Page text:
Moving Averages: Conclusion
By Casey Murphy, Senior Analyst ChartAdvisor.com
In this tutorial, we've covered the basics of moving averages. Here's a brief recap:
 Few technical indicators are as popular and widely followed as the moving average.
 Moving averages come in various forms, but their underlying purpose remains the same: to help technical traders track the trend of financial assets by smoothing out the daytoday price fluctuations, or noise.
 The simplest form of a moving average is appropriately known as a simple moving average (SMA). It is calculated by taking the arithmetic mean of a given set of values.
 The exponential moving average (EMA) assigns a weighting to recent data because many traders regard this as the major downfall of the SMA.
 Some of the primary roles of a moving average include identifying trends and reversals, measuring the strength of an asset's momentum and determining potential areas where an asset will find support or resistance.
 A moving average can be a great risk management tool because of its ability to identify strategic areas to stop losses.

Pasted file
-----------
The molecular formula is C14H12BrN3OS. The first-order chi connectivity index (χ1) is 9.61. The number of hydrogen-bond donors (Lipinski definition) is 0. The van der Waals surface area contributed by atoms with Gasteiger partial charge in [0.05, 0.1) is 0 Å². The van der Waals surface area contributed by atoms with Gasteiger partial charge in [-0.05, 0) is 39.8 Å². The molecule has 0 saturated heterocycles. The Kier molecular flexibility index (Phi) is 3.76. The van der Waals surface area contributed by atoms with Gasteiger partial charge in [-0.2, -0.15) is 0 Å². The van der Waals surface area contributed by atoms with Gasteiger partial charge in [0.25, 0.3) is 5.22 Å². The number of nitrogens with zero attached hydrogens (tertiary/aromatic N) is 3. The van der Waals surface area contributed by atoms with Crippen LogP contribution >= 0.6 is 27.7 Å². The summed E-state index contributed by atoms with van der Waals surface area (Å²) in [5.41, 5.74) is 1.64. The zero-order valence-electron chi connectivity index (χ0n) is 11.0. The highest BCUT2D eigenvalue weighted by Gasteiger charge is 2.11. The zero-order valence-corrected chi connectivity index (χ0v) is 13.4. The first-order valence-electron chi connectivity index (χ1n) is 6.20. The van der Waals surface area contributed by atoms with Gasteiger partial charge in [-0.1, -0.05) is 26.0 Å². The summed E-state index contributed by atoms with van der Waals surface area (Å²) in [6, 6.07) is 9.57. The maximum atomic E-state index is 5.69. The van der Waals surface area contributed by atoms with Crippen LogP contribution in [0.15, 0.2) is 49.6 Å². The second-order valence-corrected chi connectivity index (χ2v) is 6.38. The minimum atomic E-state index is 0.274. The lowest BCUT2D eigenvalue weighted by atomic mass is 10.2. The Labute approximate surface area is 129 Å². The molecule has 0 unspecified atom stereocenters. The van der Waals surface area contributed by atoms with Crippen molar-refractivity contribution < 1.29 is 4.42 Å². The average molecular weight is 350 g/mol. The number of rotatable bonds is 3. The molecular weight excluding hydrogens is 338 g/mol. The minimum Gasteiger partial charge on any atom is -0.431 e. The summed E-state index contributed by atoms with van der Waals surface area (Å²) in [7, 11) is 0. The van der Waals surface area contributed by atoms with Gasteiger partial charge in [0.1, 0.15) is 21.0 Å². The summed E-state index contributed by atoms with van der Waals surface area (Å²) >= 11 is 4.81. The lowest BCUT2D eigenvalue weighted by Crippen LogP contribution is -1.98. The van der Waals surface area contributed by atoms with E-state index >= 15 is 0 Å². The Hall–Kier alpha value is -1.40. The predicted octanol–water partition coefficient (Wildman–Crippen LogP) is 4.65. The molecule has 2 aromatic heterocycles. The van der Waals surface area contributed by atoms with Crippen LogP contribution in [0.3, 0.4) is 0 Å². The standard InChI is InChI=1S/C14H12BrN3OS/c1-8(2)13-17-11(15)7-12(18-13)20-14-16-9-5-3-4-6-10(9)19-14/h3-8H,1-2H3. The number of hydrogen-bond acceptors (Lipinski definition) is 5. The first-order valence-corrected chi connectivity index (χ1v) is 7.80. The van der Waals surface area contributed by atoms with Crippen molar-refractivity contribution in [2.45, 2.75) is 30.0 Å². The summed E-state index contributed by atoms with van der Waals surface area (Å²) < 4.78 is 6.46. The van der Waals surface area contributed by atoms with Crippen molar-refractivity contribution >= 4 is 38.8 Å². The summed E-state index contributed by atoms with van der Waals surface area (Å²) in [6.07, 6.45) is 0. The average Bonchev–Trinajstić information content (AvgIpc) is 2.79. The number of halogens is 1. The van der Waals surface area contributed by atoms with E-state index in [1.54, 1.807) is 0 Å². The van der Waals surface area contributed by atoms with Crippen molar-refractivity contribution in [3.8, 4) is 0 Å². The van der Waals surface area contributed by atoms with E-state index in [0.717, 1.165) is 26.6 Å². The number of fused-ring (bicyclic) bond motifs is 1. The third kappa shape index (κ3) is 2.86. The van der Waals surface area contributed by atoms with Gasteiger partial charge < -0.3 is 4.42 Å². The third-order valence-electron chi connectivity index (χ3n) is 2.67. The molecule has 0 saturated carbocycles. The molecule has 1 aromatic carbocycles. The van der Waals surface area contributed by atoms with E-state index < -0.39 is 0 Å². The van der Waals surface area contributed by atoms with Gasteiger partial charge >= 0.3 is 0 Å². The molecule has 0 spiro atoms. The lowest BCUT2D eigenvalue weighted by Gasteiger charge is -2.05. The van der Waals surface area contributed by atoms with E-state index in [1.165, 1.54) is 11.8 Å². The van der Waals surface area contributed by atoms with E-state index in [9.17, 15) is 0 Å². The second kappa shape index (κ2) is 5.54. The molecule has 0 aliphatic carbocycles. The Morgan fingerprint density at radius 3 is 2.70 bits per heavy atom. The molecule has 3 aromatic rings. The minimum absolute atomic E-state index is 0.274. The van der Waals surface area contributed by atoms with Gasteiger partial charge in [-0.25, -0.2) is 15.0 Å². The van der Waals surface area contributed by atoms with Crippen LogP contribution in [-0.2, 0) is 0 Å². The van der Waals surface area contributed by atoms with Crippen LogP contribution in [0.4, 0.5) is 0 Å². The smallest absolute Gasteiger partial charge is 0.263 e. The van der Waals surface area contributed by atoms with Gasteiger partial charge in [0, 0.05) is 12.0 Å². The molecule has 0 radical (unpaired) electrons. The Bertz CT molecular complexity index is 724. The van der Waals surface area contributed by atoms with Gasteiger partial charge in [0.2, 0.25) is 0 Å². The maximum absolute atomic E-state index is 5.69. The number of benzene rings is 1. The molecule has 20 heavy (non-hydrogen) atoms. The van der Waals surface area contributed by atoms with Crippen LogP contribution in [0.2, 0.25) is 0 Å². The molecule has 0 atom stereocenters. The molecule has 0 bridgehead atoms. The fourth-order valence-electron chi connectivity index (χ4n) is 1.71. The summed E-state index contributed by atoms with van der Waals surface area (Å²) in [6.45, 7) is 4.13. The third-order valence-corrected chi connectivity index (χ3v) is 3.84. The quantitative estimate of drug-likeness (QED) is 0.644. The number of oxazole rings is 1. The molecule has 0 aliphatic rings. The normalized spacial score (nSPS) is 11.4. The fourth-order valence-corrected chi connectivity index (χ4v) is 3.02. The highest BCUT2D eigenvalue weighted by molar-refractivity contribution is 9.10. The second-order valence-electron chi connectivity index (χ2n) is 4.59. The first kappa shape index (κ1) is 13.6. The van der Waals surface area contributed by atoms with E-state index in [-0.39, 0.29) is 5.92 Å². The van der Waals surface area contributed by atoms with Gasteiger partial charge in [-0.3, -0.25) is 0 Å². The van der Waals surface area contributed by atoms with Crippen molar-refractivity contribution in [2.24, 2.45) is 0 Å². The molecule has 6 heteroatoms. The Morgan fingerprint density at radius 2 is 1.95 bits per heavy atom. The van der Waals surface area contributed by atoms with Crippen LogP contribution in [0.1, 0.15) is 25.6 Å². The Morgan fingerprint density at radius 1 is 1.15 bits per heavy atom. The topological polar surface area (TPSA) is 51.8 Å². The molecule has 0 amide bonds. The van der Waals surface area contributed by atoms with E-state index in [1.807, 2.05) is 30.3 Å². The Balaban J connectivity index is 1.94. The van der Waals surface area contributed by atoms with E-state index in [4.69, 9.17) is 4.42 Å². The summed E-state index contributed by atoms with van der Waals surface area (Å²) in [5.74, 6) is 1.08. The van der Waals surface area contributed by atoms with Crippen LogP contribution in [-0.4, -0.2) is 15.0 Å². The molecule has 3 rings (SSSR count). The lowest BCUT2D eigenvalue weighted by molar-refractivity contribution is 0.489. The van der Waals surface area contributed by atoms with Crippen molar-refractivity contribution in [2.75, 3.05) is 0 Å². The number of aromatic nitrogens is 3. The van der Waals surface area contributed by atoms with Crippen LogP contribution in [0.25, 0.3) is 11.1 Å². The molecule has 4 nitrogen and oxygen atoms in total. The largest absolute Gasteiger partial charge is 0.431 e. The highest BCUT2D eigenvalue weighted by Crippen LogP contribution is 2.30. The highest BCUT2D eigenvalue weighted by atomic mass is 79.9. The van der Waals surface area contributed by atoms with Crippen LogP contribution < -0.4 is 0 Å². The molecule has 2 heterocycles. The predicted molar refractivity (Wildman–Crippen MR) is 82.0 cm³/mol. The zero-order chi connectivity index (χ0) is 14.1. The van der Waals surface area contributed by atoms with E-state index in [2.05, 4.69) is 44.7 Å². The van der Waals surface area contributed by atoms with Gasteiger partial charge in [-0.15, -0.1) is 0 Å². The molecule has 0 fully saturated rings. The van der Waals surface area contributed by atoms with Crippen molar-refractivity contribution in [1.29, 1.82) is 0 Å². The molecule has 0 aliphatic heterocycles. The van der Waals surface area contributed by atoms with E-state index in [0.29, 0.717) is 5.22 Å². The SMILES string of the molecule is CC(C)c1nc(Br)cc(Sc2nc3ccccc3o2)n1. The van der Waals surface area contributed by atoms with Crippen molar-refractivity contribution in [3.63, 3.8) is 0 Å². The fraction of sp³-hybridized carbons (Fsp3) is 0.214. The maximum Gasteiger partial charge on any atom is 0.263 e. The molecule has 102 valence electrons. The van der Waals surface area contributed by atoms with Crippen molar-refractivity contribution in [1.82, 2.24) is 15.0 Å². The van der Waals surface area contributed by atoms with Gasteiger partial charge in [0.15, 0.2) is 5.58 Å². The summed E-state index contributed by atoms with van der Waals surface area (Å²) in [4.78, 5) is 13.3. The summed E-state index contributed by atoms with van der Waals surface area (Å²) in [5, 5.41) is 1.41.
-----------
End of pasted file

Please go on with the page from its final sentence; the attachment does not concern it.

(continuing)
Using moving averages can be very ineffective during periods where the asset is trending sideways.
 There are many different strategies involving moving averages. The most popular is the moving average crossover.
 Moving averages are used in the creation of a number of other very popular technical indicators such as the moving average convergence divergence (MACD) or Bollinger BandsÂ®.
 Moving averages won't solve all your investing problems. However, when used judiciously, they can be valuable tools in planning your trading strategy.

RELATED TERMS

Simple Moving Average  SMA
A simple, or arithmetic, moving average that is calculated by ... 
Exponential Moving Average  EMA
A type of moving average that is similar to a simple moving average, ... 
Moving Average Ribbon
A technique used in technical analysis to identify changing trends. ... 
Death Cross
A crossover resulting from a security's longterm moving average ... 
Golden Cross
A crossover involving a security's shortterm moving average ... 
Linearly Weighted Moving Average
A type of moving average that assigns a higher weighting to recent ...
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